Looking back on 2019, there have been talks of retail dying, Australia entering a somewhat retail recession and the rapid decline of brick-and-mortar. As we end the year, and thus the decade, it’s important to look at the great initiatives and innovations that have influenced positive change in e-commerce.
The Advancement in AI and AR
From virtually ‘trying on’ a pair of shoes within The Iconic’s app to highly curated personalisation, e-commerce has double-downed on the idea of putting the customer first. While many customers came into the decade thinking that online retail would take the ‘magic’ away from an in-store experience, it’s now possible for e-commerce to provide an immersive experience for shoppers. As an example, the ASOS app allows users to select the items they’d like to see on their newsfeed – it acts as a replacement of the customer walking down the aisle of a store and picking the things that they’re attracted to. As technology further develops, it will be interesting to see how e-commerce provides further insights into the wants and needs of the online customer.
For Australians, the idea of same-day delivery was somewhat pie in the sky. Sure, we’d heard of Amazon trialling it in the US, but the lack of prospects made it seem unlikely. However, everything changed in 2014 when The Iconic became the first Australian online fashion retailer to deliver parcels on a Saturday. It changed the game again when it launched the trial of its one-hour delivery in Sydney. In 2019, it changed the game once again by offering delivery by drone in certain suburbs of Canberra, with the promise of delivery in as little as 10 minutes. Although it’s hard for all online retailers to compete with this, it has radically transformed the way Australian consumers and retailers think and approach delivery. Aside from the rapid distribution time, it has changed consumer behaviour, making Australians more accustomed to the idea of speedy delivery times.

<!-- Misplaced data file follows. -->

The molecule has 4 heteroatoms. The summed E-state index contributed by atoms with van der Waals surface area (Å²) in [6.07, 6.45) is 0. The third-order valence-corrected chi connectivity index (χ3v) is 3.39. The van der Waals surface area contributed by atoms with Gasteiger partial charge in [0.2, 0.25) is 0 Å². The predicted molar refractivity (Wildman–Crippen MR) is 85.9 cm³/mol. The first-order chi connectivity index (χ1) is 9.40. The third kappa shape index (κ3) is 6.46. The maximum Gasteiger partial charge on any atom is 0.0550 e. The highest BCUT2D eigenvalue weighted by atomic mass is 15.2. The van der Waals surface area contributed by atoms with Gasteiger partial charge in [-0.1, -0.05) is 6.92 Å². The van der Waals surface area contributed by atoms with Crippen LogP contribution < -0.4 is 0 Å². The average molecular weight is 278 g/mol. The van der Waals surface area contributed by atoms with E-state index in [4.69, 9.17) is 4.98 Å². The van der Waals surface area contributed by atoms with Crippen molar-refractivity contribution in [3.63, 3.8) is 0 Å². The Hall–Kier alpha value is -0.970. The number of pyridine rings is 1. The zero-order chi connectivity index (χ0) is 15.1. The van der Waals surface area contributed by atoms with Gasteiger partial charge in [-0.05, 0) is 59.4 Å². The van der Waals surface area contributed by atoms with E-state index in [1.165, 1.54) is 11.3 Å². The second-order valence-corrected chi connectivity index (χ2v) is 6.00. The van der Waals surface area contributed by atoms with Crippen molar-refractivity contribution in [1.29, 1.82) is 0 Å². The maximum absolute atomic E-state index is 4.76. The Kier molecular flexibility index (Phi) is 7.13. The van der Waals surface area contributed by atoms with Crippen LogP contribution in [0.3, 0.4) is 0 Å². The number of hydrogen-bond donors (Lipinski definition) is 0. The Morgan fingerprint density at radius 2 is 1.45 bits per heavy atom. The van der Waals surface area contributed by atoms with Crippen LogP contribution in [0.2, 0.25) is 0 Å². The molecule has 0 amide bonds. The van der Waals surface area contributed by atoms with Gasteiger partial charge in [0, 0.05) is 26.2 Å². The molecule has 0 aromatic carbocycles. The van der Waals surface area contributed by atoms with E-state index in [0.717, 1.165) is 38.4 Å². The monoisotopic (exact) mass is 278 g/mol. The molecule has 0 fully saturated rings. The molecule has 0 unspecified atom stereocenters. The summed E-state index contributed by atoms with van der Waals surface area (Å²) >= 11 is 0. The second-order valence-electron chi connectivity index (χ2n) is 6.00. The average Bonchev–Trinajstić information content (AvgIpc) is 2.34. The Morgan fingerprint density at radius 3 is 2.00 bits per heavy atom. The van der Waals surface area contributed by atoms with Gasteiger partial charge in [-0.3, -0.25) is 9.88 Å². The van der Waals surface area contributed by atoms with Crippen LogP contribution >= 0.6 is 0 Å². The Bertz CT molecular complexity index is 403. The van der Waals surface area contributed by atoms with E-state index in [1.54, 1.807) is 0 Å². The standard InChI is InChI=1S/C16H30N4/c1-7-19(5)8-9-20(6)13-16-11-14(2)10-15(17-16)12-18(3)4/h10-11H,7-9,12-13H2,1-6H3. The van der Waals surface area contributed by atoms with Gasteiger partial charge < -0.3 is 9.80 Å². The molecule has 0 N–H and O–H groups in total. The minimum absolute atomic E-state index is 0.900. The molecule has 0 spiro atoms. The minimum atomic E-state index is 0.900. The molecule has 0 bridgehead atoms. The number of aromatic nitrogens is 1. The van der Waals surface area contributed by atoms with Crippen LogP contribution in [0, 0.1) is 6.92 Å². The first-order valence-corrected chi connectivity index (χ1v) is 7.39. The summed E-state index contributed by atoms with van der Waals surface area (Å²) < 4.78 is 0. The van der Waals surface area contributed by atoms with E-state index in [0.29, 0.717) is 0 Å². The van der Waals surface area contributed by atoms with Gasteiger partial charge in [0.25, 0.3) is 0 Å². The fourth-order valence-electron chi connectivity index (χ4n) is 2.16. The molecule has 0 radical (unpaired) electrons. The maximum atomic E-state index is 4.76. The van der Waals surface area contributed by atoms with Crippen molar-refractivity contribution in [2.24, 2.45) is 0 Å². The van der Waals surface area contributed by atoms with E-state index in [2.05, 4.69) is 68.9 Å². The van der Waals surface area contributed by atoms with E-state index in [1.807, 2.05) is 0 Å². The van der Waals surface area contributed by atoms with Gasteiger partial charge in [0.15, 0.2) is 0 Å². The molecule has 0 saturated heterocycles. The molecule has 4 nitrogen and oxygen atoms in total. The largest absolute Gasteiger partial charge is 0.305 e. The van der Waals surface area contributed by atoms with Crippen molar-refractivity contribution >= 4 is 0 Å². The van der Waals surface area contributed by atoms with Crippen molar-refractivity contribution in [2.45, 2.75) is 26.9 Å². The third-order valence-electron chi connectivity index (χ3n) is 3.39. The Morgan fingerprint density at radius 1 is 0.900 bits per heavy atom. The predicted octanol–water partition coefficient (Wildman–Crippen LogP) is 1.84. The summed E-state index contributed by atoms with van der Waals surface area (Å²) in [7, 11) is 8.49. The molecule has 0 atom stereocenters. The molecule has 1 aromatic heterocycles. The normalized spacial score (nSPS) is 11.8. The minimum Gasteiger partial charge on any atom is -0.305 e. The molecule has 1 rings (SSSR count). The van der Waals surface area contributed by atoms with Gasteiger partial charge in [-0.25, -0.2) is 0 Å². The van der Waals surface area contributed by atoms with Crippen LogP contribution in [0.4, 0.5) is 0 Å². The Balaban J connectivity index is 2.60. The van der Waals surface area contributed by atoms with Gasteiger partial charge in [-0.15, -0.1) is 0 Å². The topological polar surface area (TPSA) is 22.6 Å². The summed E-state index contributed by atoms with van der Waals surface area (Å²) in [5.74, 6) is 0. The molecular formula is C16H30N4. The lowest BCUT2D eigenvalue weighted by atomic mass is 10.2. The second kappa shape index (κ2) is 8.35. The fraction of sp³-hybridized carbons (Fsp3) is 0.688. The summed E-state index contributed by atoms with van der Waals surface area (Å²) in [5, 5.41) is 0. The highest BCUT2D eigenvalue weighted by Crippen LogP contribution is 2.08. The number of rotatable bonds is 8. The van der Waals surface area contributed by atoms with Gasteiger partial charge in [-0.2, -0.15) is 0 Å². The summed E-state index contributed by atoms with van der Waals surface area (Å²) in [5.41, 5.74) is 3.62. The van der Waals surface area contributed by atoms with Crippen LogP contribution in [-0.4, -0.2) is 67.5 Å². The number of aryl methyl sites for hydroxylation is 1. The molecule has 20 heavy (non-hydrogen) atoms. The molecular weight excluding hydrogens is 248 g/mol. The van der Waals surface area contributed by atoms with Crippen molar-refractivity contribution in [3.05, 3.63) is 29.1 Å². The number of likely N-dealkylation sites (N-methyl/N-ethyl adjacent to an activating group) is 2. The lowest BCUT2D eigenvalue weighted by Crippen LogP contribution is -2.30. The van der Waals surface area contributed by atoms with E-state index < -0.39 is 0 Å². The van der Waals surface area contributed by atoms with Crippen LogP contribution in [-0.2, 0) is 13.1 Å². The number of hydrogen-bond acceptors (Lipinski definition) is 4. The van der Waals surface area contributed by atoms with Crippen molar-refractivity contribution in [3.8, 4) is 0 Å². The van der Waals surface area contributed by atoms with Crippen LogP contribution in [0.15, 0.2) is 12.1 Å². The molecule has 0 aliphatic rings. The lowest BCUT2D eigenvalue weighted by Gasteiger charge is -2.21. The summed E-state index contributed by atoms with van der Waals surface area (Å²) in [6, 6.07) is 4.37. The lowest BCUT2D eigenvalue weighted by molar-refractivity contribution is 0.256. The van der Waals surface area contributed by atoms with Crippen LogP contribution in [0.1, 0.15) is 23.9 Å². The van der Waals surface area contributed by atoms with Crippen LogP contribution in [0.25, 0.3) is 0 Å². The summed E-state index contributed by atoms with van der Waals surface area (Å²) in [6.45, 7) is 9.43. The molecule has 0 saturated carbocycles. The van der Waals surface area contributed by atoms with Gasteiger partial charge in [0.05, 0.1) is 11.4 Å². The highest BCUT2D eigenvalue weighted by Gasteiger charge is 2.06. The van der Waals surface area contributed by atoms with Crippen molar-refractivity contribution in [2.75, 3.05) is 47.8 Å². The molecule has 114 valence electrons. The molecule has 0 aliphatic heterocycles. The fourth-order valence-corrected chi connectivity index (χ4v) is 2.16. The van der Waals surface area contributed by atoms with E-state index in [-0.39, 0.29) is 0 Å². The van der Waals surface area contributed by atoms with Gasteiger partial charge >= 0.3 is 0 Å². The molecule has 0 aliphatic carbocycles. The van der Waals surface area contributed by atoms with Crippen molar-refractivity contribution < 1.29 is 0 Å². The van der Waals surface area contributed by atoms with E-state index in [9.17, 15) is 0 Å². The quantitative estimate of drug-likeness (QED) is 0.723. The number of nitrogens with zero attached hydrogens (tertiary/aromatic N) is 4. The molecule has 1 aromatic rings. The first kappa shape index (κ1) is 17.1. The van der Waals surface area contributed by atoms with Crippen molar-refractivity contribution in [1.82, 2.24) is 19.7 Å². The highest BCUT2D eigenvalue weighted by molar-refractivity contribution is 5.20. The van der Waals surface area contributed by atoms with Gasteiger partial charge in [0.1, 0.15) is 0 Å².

The Rise of Omnichannel
At the start of the decade, it wasn’t unusual for a retailer to have a pureplay brick-and-mortar store. Sure, they may have had an online presence, but ordering through an e-commerce channel wasn’t the ‘norm’. Now, if a retailer doesn’t have an omnichannel presence, it’s been left in the dark, and therefore out of the loop. As an industry, retail has understood that with the expansion of e-commerce comes the need to saturate the market. It’s not just brick-and-mortar stores that have added e-commerce to its strategy, but it’s also the other way around. In 2018, Showpo launched its first pop-up store in LA, and Catch trialled its first pop-up in Chadstone. The latter pop-up saw its gross transaction values rise 62 percent in the 6-month period to $254 million. Active customer growth was 54 per cent year on year at the end of the quarter. It has since announced its second pop-up store in High Point.
Keeping it Mobile
In this decade, smartphones became a part of everyone’s daily lives. Always in people’s hip pockets, a bag or the palm of their hands, smartphones have not left the sides of Australian shoppers. The necessity of being connected to the world at all times has sparked the need for M-Commerce, something that has seen a rapid expansion in the latter half of the decade. Optimising a site for mobile has become more important than ever, as mobile sales start to dominate the digital sales landscape. According to a study by WebAlive, 48 percent of Australian shop via mobile at least once a week. Moreover, the July 2019 PayPal m-Commerce Index stated that one in four Aussie online shoppers will purchase items from their mobile phones.
Buy Now, Pay Later
It’s probably the most significant trend of the past two years and isn’t going to leave the industry any time soon. The rise of BNPL has dramatically transformed the way people make purchases, both online and in-store. The likes of Afterpay, Openpay and Zip changed the way consumers see transactions and made it easier to purchase big-ticket items with the touch of a button. Now technically, BNPL has been around since the early 2000s, but it’s safe to say that the boom occurred in the latter half of this decade. In the next few years, it’s expected that these platforms will experience changes, such as regulation and cross-examinations of customer details. Still, it’s safe to say that these platforms have changed e-commerce in Australia forever. If a retailer doesn’t offer at least one of these platforms, it has fallen behind in the times. According to the Power Retail Spotlight Series: BNPL, 41 percent of Australian retailers have ‘engaged with two to three BNPL providers’.
Although retail sales may have dropped slightly over the past few months, there is no better time than now to acknowledge the progress that e-commerce has experienced. As we enter the next decade, it’s essential to see where the downfalls of e-commerce have been, but it’s still vital to see how far we’ve come.